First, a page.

Louisa May Alcott (1832-1888):
Louisa May Alcott was born on November
29, 1832, in Germantown, Pennsylvania. When she was almost 2 years
old, Louisa's family moved to Massachusetts,
the state where she lived the bulk of her life. The family moved many times
over the years, usually back and forth between Boston
and Concord (Mass.). Some notable places Louisa lived
were 'Fruitlands' in Harvard, Massachusetts; 'Hillside' in Concord;
and 'Orchard House,' also in Concord.
'Fruitlands' was the site of her father's attempt at Utopian living,
which she wrote about in Transcendental Wild Oats, thirty years
later in 1873. Louisa's childhood at 'Hillside'
(later renamed 'Wayside' by Nathaniel Hawthorne, when he lived there)
served as the basis for the action in her most popular novel, Little
Women, which she wrote as an adult living in 'Orchard House.'
Interestingly, these latter two houses were located next door to each other,
with a walking path through the woods between. They are both still standing and
open for tours in Concord.
Louisa May Alcott's father, Amos
Bronson Alcott, was an important--though controversial--man in his times and in
his community. He is perhaps best known for being a philosopher and an
education reformer, but he was also a leader in the Transcendentalist movement
as well as a teacher, school superintendent, and an author [Moore and Dapper].
He established both the Temple School, in Boston,
and the Concord School of Philosophy. Although he was a loving father, he was
not very responsible or practical, so Louisa's mother, Abigail May Alcott,
filled the role of 'head of household'. Just like Jo, the protagonist
in her Little Women, Louisa had three sisters--one older (Anna
Bronson Alcott) and two younger (Elizabeth 'Lizzie' Sewall Alcott and
Abba May Alcott). And, much like Jo's sister Beth, Lizzie died at age 22 from
complications of scarlet fever. But, unlike Jo, Louisa also had a little
brother, who died as an infant [Dapper].
Her Writing Career
Louisa May Alcott was a versatile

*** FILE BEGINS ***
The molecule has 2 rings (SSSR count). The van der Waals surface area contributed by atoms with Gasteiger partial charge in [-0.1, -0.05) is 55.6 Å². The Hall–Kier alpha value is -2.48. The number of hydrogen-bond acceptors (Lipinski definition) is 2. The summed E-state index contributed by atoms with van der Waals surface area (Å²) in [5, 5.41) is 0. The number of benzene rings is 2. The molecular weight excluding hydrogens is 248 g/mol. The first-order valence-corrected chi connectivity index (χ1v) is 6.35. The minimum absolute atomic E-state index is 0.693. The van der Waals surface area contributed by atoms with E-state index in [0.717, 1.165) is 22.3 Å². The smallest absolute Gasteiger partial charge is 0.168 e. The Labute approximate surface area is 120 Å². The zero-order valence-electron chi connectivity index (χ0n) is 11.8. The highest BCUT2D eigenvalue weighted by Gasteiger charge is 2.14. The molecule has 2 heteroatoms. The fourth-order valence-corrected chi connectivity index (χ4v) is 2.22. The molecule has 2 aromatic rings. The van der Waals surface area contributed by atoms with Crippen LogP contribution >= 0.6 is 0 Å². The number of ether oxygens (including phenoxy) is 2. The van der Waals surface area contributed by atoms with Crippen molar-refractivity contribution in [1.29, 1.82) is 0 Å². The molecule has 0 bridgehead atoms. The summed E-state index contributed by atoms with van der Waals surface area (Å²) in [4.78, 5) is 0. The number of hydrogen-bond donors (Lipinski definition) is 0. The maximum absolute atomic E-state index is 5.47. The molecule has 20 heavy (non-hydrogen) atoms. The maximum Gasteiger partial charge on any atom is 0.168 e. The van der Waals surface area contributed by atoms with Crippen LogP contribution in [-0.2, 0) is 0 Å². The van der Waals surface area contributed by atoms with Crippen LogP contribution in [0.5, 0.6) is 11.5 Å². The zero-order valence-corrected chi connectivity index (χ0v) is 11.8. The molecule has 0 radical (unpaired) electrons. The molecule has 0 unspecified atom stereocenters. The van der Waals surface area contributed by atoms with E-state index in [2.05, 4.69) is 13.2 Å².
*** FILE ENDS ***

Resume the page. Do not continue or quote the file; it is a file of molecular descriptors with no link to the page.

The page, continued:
writer who started at an early age. At the encouragement of her father, she
kept a diary as a child--which probably helped her to discover her love and
talent for writing and surely provided ideas later for her various plots and
characters. As a teenager, Louisa wrote several plays, poems, and short
stories. She achieved publication for the first time at age nineteen, with a
poem entitled 'Sunlight' (1851), which she wrote under the pseudonym,
'Flora Fairfield' [Myerson and Moore]. The title of Ms. Alcott's
first published short story was 'The Rival Painters: A Tale of Rome'
(1852) [Myerson and Dapper], and her first published book was Flower
Fables (1854), a collection of short fairy-tale stories and poems
which she had originally created to entertain Ralph Waldo Emerson's daughter
Ellen. Louisa May Alcott wrote her first novel, The Inheritance,
at age seventeen, but it went unpublished for nearly 150 years until 1997,
after two researchers (Joel Myerson and Daniel Shealy) stumbled across the
handwritten manuscript in the Houghton Library at Harvard University
[Myerson]. Of course, Ms. Alcott is best known for a different novel, Little
Women, which she wrote in two parts. The first volume, alternately
titled Meg, Jo, Beth, and Amy, was published in 1868, and the
second volume, Good Wives, was published in 1869. Like Jo in Little
Women, Louisa also wrote many 'blood and thunder' tales, which
were published in popular periodicals of the day. She did not openly claim
authorship for many of these Gothic thriller stories, however: for some,
she used the pseudonym, 'A. M. Barnard'; for others, she chose to
remain completely anonymous. For a complete list of Louisa May Alcott's
writings, see my page entitled 'Louisa May Alcott: List of Works'.
Her Adult Life
Louisa May Alcott's career was not
restricted to writing. Beginning in her late teens, she worked as a teacher for
several years [Moore]
and off-and-on as a seamstress [MacDonald]. In December of 1862, at age 30, she
traveled to Washington, DC,
to serve as a Civil War nurse at the Union
The following year, she re-wrote her letters detailing that experience, to form
Hospital Sketches, which was published first serially and then as
a book [MacDonald]. And, in the winter of 1867/68, Ms. Alcott became the editor
of Merry's Museum, a children's magazine [Dapper and MacDonald].
Louisa Alcott also was an avid social reformer. Abolition, temperance, and
educational reform were among her chosen causes. But being a feminist at heart,
she especially fought for women's rights, including suffrage. In fact, she was
the first woman to register to vote in Concord
[MacDonald and Moore]. Unlike Jo in her Little Women, Louisa May
Alcott never married. She died at age 55 on March 6, 1888, (two days after her
father) and is buried on 'Authors' Ridge' in Concord's
Sleepy Hollow Cemetery,
with her family. Nearby are the graves of her friends and mentors Ralph Waldo
Emerson, Nathaniel Hawthorne, and Henry David Thoreau.